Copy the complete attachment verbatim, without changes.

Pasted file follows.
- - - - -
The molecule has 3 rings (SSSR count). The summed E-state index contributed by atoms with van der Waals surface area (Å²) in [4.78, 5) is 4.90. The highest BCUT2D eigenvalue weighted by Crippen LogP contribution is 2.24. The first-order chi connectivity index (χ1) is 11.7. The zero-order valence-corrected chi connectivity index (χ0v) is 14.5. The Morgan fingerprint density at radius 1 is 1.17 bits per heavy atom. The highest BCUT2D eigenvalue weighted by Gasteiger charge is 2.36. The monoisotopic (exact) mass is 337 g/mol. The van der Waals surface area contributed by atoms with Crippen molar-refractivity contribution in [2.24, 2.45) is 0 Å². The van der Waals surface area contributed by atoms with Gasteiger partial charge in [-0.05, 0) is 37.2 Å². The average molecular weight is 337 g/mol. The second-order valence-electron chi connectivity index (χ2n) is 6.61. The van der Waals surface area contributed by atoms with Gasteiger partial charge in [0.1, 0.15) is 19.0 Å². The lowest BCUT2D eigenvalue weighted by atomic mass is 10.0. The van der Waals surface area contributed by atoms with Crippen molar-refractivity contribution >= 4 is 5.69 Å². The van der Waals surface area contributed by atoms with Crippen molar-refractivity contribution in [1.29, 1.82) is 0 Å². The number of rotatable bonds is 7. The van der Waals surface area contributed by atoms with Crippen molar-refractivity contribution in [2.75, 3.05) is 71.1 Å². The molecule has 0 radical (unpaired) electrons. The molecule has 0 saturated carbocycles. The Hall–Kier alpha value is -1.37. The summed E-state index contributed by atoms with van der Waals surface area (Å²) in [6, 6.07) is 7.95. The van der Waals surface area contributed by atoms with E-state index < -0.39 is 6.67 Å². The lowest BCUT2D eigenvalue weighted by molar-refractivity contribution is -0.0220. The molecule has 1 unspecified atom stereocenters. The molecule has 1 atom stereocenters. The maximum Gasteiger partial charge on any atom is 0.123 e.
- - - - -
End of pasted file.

The molecule has 3 rings (SSSR count). The summed E-state index contributed by atoms with van der Waals surface area (Å²) in [4.78, 5) is 4.90. The highest BCUT2D eigenvalue weighted by Crippen LogP contribution is 2.24. The first-order chi connectivity index (χ1) is 11.7. The zero-order valence-corrected chi connectivity index (χ0v) is 14.5. The Morgan fingerprint density at radius 1 is 1.17 bits per heavy atom. The highest BCUT2D eigenvalue weighted by Gasteiger charge is 2.36. The monoisotopic (exact) mass is 337 g/mol. The van der Waals surface area contributed by atoms with Crippen molar-refractivity contribution in [2.24, 2.45) is 0 Å². The van der Waals surface area contributed by atoms with Gasteiger partial charge in [-0.05, 0) is 37.2 Å². The average molecular weight is 337 g/mol. The second-order valence-electron chi connectivity index (χ2n) is 6.61. The van der Waals surface area contributed by atoms with Gasteiger partial charge in [0.1, 0.15) is 19.0 Å². The lowest BCUT2D eigenvalue weighted by atomic mass is 10.0. The van der Waals surface area contributed by atoms with Crippen molar-refractivity contribution >= 4 is 5.69 Å². The van der Waals surface area contributed by atoms with Crippen molar-refractivity contribution in [1.29, 1.82) is 0 Å². The number of rotatable bonds is 7. The van der Waals surface area contributed by atoms with Crippen molar-refractivity contribution in [2.75, 3.05) is 71.1 Å². The molecule has 0 radical (unpaired) electrons. The molecule has 0 saturated carbocycles. The Hall–Kier alpha value is -1.37. The summed E-state index contributed by atoms with van der Waals surface area (Å²) in [6, 6.07) is 7.95. The van der Waals surface area contributed by atoms with E-state index < -0.39 is 6.67 Å². The lowest BCUT2D eigenvalue weighted by molar-refractivity contribution is -0.0220. The molecule has 1 unspecified atom stereocenters. The molecule has 1 atom stereocenters. The maximum Gasteiger partial charge on any atom is 0.123 e.